Dr. Samuel Robinson

Sam Robinson came to Louisville in 1960 to work for the Lincoln Institute, a school created by Berea College in 1912 in Shelby County to educate black Kentuckians. His mentor and director was Whitney Young, Sr., a Lincoln Institute graduate who had risen to become its first black president and served for almost 40 years.

Dr. Robinson jumped into civic activities shortly after he arrived. He started with the West End Community Improvement Association, which tried to stem white flight as blacks moved into West Louisville neighborhoods. One leadership position led to another, as his reputation for hard work and his enthusiasm for community projects became known.

He served on the boards of Bellarmine University, PNC Bank, the National Board of the Presbyterian Health, Education and Welfare Association, and Visitors of the Indiana University School of Education. He also serves on the board of the Muhammed Ali Center and the Africian-American Heritage Center. He is a co-founder of the Louisville Chapter of One Hundred Black Men and the Kentucky Minority AIDS Council.

Dr. Robinson was very active in the civil rights movement in the 1960s and ‘70s, and when the Jefferson County Public Schools were ordered desegregated, he was co-chairman of the council that helped map out the plan.

Through such activities, he met a lot of people, and he parlayed his contacts into a career as a noted fundraiser. In 1994, for example, the James Graham Brown Foundation offered his Lincoln Foundation a challenge grant of $500,000 for its Whitney M. Young Scholars Program®.

The grant called for Dr. Robinson’s group to raise $500,000 in matching money in a little over a year. Robinson did it in less than six months. The Scholars Program picks up students in the seventh grade and guides them through high school with a promise of a college scholarship if they maintain grades. He considers the program to be his signature achievement.

Eleanor Stokes, sister of the late Rev. Vernon Robertson – with whom Dr. Robinson worked on Montessori schools for many years – told The Courier-Journal in 2001 that the two men were very much alike. “They both know a lot of people in the community and they had the kind of personality that draws people to them,” she said.

Sam Robinson was one of nine children, born in 1935 in Memphis, Tennessee . He graduated from Tennessee State University in 1956, with a Bachelor’s degree in Biology. He served two years in the Army, before moving to Louisville. He started out teaching biology and math at the Lincoln Institute, then ultimately became Dean of Education and Administrative Assistant to the President.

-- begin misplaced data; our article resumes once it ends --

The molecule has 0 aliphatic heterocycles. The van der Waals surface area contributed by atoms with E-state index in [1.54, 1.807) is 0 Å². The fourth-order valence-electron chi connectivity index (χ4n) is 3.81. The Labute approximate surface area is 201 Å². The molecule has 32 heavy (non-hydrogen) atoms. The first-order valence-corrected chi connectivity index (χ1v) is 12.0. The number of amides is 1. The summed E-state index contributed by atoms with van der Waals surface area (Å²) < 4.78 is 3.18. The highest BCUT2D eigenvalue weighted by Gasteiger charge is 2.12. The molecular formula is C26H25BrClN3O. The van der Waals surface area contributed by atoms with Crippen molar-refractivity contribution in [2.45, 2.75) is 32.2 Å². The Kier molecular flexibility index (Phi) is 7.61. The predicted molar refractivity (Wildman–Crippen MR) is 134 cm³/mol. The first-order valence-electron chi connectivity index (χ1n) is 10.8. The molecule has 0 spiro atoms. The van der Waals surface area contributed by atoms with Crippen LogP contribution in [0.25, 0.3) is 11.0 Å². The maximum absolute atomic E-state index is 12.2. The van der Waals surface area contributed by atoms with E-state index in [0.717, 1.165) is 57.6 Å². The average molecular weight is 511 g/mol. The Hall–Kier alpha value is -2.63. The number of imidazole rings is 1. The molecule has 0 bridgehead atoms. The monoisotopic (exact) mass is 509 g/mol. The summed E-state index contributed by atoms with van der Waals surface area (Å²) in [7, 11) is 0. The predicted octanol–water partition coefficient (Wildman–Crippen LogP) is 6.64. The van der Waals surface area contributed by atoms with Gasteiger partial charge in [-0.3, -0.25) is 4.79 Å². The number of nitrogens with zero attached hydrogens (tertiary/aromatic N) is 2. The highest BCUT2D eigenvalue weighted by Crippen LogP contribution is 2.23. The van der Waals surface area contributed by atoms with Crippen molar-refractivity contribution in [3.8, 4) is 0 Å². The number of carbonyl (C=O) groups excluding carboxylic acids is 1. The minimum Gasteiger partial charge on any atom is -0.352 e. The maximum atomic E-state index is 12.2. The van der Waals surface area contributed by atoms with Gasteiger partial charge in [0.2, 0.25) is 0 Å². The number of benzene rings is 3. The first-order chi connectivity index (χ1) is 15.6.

The state took over funding of the Institute in the 1940s and, in 1967, changed the school’s mission from educating black students to teaching gifted, but disadvantaged students. Dr. Robinson became Principal. Although the state closed the school in 1970, one class was able to graduate. Dr. Robinson likes to note that all 42 of the graduates had four-year scholarships to colleges, including Harvard and Yale.

Dr. Robinson was Principal at Louisville ‘s Shawnee High School for a few years, then went to Indiana University to earn a Doctorate in Education. When he returned to Louisville in 1974, he became Executive Director of the Lincoln Foundation. He later became its President in 1991. The Foundation was established in 1910 to start and support the Institute, and it later supported minority scholarships in general.

Dr. Robinson retired as President in 2000, though he continued to work with Montessori schools. He also took a job as Executive-in-Residence at Bellarmine University, to help with recruitment of minority students. He has received over 100 honors throughout his career, including induction into the National African American Hall of Fame. Dr. Robinson has received Honorary Doctorates from Northern Kentucky and Bellarmine Universities. In 1997, Louisville Magazine named him one of Louisville ‘s 50 most influential citizens.

In 2001, Louisville Mayor David Armstrong presented Dr. Robinson with the city’s second Dream Award, which recognizes someone who reflects the principles of Dr. Martin Luther King Jr.

Dr. Robinson is married to the former Hugh Ella Walker, a retired Jefferson County Public School teacher. They have two daughters and six grandchildren.